In addition, because of the apparent secrecy the company is deploying over wanting to keep the true identity of its management structure firmly behind closed doors, it is currently unclear if the photos actually feature the company’s co-founder, Steve Tan.
For what it’s worth, I was able to dig up the company’s ‘brand identity’ guidelines. The presentation was originally posted by Michael Joseph Villar, who is named as then “VP of Marketing at Kreyos.” He also has a public Twitter account, which still appears to be active.
Whether I receive the Kreyos Meteor, or not – let the above be a lesson to you all.
I’m so done with crowd-funding.
You can read the full (alleged) expose on Kreyos’s co-founders, here. We’ll definitely be letting you know if we get a response from Kreyos regarding the above allegations, in the interim.
The revelations are already trending on Reddit.
Following the bad publicity, Steve – co-founder of Kreyos – has responded to the allegations above, citing that he “never used a single cent of the money” for his personal use or gain.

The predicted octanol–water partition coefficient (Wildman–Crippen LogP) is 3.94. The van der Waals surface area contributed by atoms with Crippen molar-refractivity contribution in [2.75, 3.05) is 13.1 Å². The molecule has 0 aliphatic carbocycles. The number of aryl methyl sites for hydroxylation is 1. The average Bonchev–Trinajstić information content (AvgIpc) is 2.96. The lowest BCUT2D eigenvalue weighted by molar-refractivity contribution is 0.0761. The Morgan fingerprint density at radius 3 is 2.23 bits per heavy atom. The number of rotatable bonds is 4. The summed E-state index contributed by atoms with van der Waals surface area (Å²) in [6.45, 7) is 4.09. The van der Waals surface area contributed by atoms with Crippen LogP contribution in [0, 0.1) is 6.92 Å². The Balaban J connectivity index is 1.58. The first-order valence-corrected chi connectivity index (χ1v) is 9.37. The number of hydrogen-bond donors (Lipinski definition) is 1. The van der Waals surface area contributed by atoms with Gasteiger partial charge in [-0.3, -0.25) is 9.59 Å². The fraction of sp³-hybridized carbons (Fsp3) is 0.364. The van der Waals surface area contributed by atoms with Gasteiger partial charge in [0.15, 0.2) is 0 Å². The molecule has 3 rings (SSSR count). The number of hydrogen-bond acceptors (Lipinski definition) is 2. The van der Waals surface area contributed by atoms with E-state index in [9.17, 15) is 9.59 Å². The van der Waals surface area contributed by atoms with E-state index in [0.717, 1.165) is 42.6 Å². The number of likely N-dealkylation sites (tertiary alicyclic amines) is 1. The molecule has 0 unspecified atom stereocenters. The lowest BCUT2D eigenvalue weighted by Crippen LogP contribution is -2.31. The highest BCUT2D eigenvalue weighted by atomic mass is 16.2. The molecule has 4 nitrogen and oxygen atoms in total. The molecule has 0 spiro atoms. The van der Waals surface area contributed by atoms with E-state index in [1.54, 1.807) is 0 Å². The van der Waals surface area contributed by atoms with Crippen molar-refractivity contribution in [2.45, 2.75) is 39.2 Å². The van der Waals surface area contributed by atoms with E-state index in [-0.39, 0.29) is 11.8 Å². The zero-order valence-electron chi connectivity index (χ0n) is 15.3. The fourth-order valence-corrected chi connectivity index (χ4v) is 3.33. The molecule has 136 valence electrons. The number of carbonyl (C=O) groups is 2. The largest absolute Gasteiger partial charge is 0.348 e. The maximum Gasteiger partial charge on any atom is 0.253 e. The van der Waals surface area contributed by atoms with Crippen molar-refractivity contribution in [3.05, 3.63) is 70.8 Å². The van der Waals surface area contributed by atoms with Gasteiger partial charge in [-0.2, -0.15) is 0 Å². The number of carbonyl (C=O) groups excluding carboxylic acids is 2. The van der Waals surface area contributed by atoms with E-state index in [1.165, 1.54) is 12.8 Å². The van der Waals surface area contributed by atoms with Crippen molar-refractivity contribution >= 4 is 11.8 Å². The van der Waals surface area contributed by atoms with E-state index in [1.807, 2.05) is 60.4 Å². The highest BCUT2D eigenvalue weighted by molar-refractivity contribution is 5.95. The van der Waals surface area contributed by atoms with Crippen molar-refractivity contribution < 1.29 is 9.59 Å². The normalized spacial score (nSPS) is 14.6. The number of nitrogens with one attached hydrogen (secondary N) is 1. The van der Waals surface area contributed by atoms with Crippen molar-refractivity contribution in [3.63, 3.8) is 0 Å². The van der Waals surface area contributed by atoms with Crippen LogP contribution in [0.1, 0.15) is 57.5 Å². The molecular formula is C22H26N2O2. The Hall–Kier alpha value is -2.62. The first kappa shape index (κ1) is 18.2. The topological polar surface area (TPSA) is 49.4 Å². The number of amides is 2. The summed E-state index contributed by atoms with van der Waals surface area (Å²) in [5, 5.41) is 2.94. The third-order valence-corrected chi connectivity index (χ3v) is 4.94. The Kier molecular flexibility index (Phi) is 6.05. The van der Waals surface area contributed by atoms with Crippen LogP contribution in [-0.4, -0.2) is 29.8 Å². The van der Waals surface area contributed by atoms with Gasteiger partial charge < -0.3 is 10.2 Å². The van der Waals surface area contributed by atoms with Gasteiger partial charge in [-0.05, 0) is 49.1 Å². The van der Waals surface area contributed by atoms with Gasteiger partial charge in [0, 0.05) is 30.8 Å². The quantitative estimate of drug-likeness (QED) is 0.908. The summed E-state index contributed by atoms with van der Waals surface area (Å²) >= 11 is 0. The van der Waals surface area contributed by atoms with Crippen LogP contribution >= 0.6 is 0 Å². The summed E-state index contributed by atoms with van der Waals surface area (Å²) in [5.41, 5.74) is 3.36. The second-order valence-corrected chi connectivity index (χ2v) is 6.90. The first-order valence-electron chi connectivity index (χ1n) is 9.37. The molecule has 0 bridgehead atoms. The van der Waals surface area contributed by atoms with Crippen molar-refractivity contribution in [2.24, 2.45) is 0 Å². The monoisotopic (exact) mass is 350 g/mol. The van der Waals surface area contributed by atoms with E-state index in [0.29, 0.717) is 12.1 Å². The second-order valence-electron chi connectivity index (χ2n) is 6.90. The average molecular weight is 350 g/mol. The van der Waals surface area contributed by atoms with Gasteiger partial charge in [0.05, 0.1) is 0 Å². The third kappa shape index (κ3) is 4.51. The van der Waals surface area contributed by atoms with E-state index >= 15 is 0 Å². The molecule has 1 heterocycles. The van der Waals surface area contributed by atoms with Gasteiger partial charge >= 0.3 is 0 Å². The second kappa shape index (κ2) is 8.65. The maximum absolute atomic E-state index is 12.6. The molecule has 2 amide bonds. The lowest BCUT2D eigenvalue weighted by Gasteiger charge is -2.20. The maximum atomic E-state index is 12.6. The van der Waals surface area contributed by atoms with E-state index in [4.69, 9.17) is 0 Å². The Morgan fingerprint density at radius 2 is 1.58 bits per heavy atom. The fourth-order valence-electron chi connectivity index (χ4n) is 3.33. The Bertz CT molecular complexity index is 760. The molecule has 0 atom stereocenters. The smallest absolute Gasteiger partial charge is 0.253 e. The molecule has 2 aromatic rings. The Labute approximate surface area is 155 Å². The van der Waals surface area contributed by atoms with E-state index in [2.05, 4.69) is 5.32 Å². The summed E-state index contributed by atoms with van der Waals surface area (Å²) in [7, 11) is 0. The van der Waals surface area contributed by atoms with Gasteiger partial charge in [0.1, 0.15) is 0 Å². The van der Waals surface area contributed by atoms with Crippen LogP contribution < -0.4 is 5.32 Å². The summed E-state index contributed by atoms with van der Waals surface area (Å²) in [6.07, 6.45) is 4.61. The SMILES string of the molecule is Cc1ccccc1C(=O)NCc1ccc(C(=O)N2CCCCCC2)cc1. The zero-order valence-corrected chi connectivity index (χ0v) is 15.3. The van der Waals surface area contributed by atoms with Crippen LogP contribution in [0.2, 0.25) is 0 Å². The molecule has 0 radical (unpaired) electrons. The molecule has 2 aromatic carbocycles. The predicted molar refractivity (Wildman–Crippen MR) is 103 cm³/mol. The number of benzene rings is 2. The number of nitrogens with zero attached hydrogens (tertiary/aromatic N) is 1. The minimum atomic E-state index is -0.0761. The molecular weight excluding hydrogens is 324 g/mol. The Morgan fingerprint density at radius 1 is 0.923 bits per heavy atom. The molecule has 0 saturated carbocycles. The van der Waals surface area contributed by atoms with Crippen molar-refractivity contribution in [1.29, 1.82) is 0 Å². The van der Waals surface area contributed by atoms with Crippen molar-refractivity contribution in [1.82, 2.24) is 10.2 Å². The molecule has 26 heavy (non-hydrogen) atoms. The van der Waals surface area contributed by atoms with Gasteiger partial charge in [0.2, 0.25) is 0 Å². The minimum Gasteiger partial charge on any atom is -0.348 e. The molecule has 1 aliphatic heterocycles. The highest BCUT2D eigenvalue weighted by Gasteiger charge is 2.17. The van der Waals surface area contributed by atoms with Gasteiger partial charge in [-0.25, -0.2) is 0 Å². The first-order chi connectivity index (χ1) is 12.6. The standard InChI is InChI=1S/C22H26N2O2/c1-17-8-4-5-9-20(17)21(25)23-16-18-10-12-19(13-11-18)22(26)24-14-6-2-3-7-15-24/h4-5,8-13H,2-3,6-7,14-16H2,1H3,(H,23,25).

His full statement follows.
This is Steve from Kreyos. Things are getting out of hand right now, and I’m sure my reputation sucks because of it. I know there’s been word going around and I’d like to clarify that I never used a single cent of the money I crowdfunded from Indiegogo for my personal use or gain. From the start of the company up until now, I haven’t received a single pay check to my name; this is because the company can make better use of the money at this point in time.
FYI, I do not own a Ferrari. The Ferrari and shopping images below were taken way back in 2010 (before I even started Kreyos) on a holiday trip in Italy with my friends. I’m really sorry if the photos that have been circulating were misconstrued. Unless I can take the money and teleport back four years ago, suggesting that I am using the money to buy myself a Ferrari is simply stupid.
Currently, I am writing a very detailed post of what went from the start of the project up until our current situation. This includes details includes how the money was spent and where it was spent. I’ll post this hopefully at the end of next week.
In the meantime, the team is currently doing all they can in handling your requests, fixing bugs, and processing hardware replacements. It’s a tough time for all of us, but we are doing our best to fix these problems. Please keep my employees, and ex-employees, out of this; I will take full responsibility for these problems.